Those who fit into this instructional mode should then be encouraged to elicit participant involvement in any training experience and, most importantly, should be specifically asked to limit their presentations to what they actually and factually know about the occult through their personal investigative and/or research experiences.
Some law enforcers recommended education be provided by a panel of people with experience in the occult and occult crime. Such a panel would ideally consist of one or more of the following: law enforcers who had investigated occult-related cases; practicing and/or former occultists; victims; therapists; researchers with in-depth journalistic or academic experience on occult topics; and prosecutors who have successfully or unsuccessfully prosecuted an occult-related criminal case.
The extent to which training should be provided in the face of scarce law enforcement sources is a hotly debated subject. Many officers felt every law enforcement officer in urban departments should receive a brief educational overview; others felt all investigators should receive in-depth training; still others felt that because occult crimes should simply be treated as crimes not specifically tied to a belief system, no specialized training was necessary as long as officers knew investigative techniques. The results of this study indicate that enough concern about actual and perceived occult crime exists across the nation that each urban department and most rural departments should have at least one specially trained and educated person in their department. He or she may not need in-depth occult education, but at the very least, should be grounded in the subjects listed above, should be in touch with other law enforcers involved in occult criminal investigation, and should be aware of other criminal justice and allied resources that could be called for further assistance.
2. Create a regional or statewide networking task force to discus a cooperative ways to handle alleged and actual cases of occult crime. Almost every law enforcer contacted in the course of this study suggested the need for a networking task force of some kind. Some felt membership should be exclusively law enforcement, making intelligence exchange its primary purpose.
Others supported multidisciplinary membership with criminal justice professionals, therapists, medical practitioners, and researchers exchanging ideas for cooperative strategies that can lead to successful educational and prosecution efforts. A substantial number of persons interviewed for this study felt such a task force would be an ideal forum for publicly debating the many issues surrounding the occult; that is, for dealing with the many controversies surrounding occult crime and, hopefully, reaching some solutions that would meet the needs and interests of all parties currently involved in the debates.
3. Approach occult Investigation with objectivity. Almost all law enforcers stated that investigators cannot approach a case with an "I believe the crime occurred and I will find a way to make it believable" attitude. Instead, most assert, officers must deal only with all the facts as they are presented and get past their emotions. Such objectivity requires the investigator to shed his or her own moral and spiritual assumptions about people and remember that his or her own life experiences are irrelevant to the investigation. Further, some officers were concerned about "over-sensitized" law enforcers who, after attending occult crime seminars, often lose their objectivity. Such officers have a tendency to begin seeing "a Satanist under every rock" and to interpret each new "weird" or inexplicable crime as possibly occult related. In some cases, officers have reopened old cases which they believe may have had occult ties to which they were not sensitive prior to training.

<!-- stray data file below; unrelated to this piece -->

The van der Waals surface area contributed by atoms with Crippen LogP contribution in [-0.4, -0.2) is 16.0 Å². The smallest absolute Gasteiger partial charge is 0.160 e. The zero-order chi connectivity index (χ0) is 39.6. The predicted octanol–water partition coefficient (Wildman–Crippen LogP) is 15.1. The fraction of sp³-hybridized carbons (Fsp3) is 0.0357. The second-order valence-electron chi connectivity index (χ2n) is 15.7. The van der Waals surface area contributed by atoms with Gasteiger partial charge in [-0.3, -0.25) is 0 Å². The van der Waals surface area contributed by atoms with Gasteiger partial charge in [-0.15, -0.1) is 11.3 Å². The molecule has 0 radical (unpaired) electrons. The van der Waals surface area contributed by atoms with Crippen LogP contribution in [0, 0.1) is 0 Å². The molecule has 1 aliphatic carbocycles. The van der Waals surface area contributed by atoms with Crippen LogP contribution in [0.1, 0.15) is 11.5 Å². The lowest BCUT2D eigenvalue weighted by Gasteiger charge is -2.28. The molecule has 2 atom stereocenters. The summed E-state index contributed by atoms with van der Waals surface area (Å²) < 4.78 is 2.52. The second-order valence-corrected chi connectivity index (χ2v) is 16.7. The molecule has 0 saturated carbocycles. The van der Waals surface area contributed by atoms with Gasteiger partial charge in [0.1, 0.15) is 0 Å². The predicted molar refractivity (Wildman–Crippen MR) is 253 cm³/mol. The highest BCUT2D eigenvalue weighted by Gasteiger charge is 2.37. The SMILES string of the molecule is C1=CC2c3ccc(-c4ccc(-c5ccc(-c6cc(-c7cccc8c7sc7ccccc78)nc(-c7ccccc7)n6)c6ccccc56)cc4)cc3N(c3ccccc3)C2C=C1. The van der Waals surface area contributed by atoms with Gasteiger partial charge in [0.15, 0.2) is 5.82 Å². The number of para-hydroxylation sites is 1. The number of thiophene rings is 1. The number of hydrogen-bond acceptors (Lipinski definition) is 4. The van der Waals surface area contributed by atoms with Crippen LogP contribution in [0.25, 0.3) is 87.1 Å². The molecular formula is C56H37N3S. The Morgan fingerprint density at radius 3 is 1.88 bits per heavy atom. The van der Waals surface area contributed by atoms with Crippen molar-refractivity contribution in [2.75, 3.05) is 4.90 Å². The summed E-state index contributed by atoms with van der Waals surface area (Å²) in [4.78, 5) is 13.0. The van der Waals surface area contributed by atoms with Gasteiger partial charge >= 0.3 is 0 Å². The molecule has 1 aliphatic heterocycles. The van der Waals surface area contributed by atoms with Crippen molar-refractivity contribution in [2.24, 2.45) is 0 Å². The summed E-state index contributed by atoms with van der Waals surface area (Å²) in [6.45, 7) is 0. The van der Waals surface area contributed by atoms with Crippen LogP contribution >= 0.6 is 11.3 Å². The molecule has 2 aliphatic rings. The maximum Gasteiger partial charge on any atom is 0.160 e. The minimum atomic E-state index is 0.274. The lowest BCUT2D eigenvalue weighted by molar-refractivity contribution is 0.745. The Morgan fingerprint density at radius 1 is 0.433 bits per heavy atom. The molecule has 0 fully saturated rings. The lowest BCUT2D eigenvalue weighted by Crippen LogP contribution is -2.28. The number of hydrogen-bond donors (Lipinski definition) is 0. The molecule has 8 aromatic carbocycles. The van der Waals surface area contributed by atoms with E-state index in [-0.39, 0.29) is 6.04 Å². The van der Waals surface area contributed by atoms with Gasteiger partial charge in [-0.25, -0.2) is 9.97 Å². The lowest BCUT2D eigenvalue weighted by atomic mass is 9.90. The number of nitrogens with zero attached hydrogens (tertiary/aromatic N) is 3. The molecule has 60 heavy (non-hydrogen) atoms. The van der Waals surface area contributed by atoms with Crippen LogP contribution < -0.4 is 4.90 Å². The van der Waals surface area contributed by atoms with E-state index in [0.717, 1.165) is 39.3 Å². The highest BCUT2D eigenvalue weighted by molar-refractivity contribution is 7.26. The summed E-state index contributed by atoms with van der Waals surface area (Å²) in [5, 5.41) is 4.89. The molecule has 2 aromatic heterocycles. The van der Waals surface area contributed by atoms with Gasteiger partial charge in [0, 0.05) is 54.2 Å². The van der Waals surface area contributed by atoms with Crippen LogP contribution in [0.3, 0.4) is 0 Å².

4. Develop an occult intelligence capacity. Many law enforcers stated the need for each department to begin developing occult intelligence, especially by cultivating sources within the occult community and among former occultists. Many law enforcers emphasized that intelligence gathered about community occult organizations should be used primarily as an educational tool.
That is, intelligence should be a vehicle for law enforcers to obtain objective information about occult groups operating in the community; intelligence should not be used to gather potentially incriminating information about occultists who are free to legally practice their spiritual beliefs and rituals.
5. Encourage the development of occult educational materials and presentations designed for other criminal justice professionals and therapists. Law enforcers felt they should encourage the development of and participate in the distribution of educational materials for therapists and criminal justice professionals, especially prosecutors, parole and probation officers, and jail and prison personnel. Officers were especially concerned that most persons approach a case without basic knowledge of the occult and successful prosecution strategies for such cases. Because some cases have been successfully prosecuted, officers point to the fact that the basic knowledge is available, but has yet to be tapped for training purposes.
6. Encourage the Implementation of a proactive public relations strategy designed to quell hysteria and rumors about occult activity and crime. Law enforcers voiced a need to help create a community